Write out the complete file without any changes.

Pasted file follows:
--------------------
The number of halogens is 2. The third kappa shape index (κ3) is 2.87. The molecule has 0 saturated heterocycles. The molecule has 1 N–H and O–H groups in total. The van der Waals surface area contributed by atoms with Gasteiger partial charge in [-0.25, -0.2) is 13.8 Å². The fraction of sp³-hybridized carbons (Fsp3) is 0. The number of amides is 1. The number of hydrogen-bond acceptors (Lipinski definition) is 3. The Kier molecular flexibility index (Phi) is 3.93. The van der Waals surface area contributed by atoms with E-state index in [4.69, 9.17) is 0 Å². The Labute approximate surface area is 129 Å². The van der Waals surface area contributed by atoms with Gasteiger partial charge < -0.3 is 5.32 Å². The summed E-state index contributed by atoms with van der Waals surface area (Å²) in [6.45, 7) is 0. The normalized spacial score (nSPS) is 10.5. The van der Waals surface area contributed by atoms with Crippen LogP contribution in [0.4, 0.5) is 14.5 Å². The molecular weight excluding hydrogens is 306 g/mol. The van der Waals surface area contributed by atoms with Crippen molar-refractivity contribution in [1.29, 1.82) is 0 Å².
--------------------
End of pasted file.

The number of halogens is 2. The third kappa shape index (κ3) is 2.87. The molecule has 0 saturated heterocycles. The molecule has 1 N–H and O–H groups in total. The van der Waals surface area contributed by atoms with Gasteiger partial charge in [-0.25, -0.2) is 13.8 Å². The fraction of sp³-hybridized carbons (Fsp3) is 0. The number of amides is 1. The number of hydrogen-bond acceptors (Lipinski definition) is 3. The Kier molecular flexibility index (Phi) is 3.93. The van der Waals surface area contributed by atoms with E-state index in [4.69, 9.17) is 0 Å². The Labute approximate surface area is 129 Å². The van der Waals surface area contributed by atoms with Gasteiger partial charge < -0.3 is 5.32 Å². The summed E-state index contributed by atoms with van der Waals surface area (Å²) in [6.45, 7) is 0. The normalized spacial score (nSPS) is 10.5. The van der Waals surface area contributed by atoms with Crippen LogP contribution in [0.4, 0.5) is 14.5 Å². The molecular weight excluding hydrogens is 306 g/mol. The van der Waals surface area contributed by atoms with Crippen molar-refractivity contribution in [1.29, 1.82) is 0 Å².